Biofuel credit surplus could blunt RIN price impact from Trump moves - sources

By Stephanie Kelly NEW YORK (Reuters) - A big surplus of U.S. biofuel blending credits would likely blunt potential price increases in the market if the Trump administration follows through on its proposal to boost blending volumes mandates, four industry sources said

Reuters August 27, 2019 01:05:32 IST
Biofuel credit surplus could blunt RIN price impact from Trump moves - sources

Biofuel credit surplus could blunt RIN price impact from Trump moves  sources

By Stephanie Kelly

NEW YORK (Reuters) - A big surplus of U.S. biofuel blending credits would likely blunt potential price increases in the market if the Trump administration follows through on its proposal to boost blending volumes mandates, four industry sources said.

Prices for the credits known as Renewable Identification Numbers, or RINs, tanked this month after the Environmental Protection Agency decided to grant 31 biofuel waivers to oil refiners, exempting them from their obligation to blend ethanol into their gasoline.

The administration has since sought to quell anger over the waivers in the agricultural industry and is considering boosting next year's blending volumes mandates to compensate for the impact of the waivers, Reuters reported last week https://af.reuters.com/article/commoditiesNews/idAFL2N25J0V4.

While that move could help bolster demand for corn-based ethanol, its impact - especially on the RIN market - could be muted by a buildup in the so-called "RIN bank" over the past few years: There were 2.19 billion carryover RINS from 2018 for use for compliance in 2019, according to EPA estimates, compared to 2.59 billion for 2018, 2.22 billion for 2017 and 1.54 billion for 2016.

"Even if the EPA (Environmental Protection Agency) moves forward with some of the ideas being talked about, we wouldn't expect it to have significant impacts on RIN prices," said one industry source familiar with the matter, citing the size of the RIN bank.

Renewable fuel credits for 2019 traded at 15.75 cents apiece on Friday, far below 88.75 cents each two years ago. RIN prices have fallen due to the Trump administration's expansive use of the Small Refinery Exemption program, which allows refineries of less than 75,000 barrels per day to seek waivers from their blending obligations under the Renewable Fuel Standard. Under the RFS, refiners must blend certain volumes of biofuels or buy RINs from those that do.

Facilities can also carry over a percentage of RINs from previous years, which has led to the accumulation in the RIN bank.

After the decision to grant the 31 waivers caused an uproar in farm states, the president and his administration discussed ways to boost biofuel demand. One proposal is to lift the 2020 annual corn-based ethanol mandate by 500 million gallons and the biodiesel mandate by 250 million gallons.

(Reporting by Stephanie Kelly; Editing by Chizu Nomiyama)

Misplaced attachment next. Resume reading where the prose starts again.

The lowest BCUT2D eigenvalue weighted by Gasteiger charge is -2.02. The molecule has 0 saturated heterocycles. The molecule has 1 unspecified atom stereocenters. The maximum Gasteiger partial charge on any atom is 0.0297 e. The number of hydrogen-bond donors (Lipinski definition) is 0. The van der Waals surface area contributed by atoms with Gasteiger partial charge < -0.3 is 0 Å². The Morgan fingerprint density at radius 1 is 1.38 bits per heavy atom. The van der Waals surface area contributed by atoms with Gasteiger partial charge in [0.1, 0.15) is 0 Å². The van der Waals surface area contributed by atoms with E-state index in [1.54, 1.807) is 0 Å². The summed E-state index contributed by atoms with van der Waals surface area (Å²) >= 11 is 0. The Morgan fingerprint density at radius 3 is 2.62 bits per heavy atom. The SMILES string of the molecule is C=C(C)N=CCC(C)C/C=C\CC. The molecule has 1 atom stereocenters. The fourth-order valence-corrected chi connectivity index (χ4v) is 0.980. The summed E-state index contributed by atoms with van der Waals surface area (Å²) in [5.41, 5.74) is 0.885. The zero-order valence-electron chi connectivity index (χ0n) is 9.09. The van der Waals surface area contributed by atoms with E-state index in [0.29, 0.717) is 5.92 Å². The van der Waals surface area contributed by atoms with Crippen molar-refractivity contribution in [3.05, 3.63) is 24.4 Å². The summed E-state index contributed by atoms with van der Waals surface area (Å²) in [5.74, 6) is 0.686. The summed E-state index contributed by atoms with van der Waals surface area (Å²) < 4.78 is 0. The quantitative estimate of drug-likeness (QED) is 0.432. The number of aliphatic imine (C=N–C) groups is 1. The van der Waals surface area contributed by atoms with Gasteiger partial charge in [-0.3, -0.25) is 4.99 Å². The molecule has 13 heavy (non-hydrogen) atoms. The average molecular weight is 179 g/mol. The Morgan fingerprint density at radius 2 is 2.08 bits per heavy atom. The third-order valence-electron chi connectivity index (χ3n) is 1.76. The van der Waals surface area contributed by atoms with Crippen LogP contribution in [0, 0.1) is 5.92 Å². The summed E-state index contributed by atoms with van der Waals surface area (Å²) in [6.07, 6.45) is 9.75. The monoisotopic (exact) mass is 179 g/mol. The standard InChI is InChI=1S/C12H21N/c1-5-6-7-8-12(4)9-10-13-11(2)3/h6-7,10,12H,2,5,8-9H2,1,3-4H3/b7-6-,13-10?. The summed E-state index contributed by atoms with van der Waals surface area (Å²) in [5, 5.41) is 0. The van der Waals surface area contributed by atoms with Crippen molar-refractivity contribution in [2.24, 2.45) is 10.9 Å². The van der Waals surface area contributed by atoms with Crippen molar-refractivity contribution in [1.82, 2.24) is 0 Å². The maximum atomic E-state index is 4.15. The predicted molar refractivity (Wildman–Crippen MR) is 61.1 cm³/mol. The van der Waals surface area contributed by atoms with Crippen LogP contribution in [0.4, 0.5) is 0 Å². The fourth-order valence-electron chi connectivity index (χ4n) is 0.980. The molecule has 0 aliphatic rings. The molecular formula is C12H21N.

This story has not been edited by Firstpost staff and is generated by auto-feed.

Updated Date:

TAGS:

also read

France, Germany to agree to NATO role against Islamic State - sources
| Reuters
World

France, Germany to agree to NATO role against Islamic State - sources | Reuters

By Robin Emmott and John Irish | BRUSSELS/PARIS BRUSSELS/PARIS France and Germany will agree to a U.S. plan for NATO to take a bigger role in the fight against Islamic militants at a meeting with President Donald Trump on Thursday, but insist the move is purely symbolic, four senior European diplomats said.The decision to allow the North Atlantic Treaty Organization to join the coalition against Islamic State in Syria and Iraq follows weeks of pressure on the two allies, who are wary of NATO confronting Russia in Syria and of alienating Arab countries who see NATO as pushing a pro-Western agenda."NATO as an institution will join the coalition," said one senior diplomat involved in the discussions. "The question is whether this just a symbolic gesture to the United States

China's Xi says navy should become world class
| Reuters
World

China's Xi says navy should become world class | Reuters

BEIJING Chinese President Xi Jinping on Wednesday called for greater efforts to make the country's navy a world class one, strong in operations on, below and above the surface, as it steps up its ability to project power far from its shores.China's navy has taken an increasingly prominent role in recent months, with a rising star admiral taking command, its first aircraft carrier sailing around self-ruled Taiwan and a new aircraft carrier launched last month.With President Donald Trump promising a US shipbuilding spree and unnerving Beijing with his unpredictable approach on hot button issues including Taiwan and the South and East China Seas, China is pushing to narrow the gap with the U.S. Navy.Inspecting navy headquarters, Xi said the navy should "aim for the top ranks in the world", the Defence Ministry said in a statement about his visit."Building a strong and modern navy is an important mark of a top ranking global military," the ministry paraphrased Xi as saying.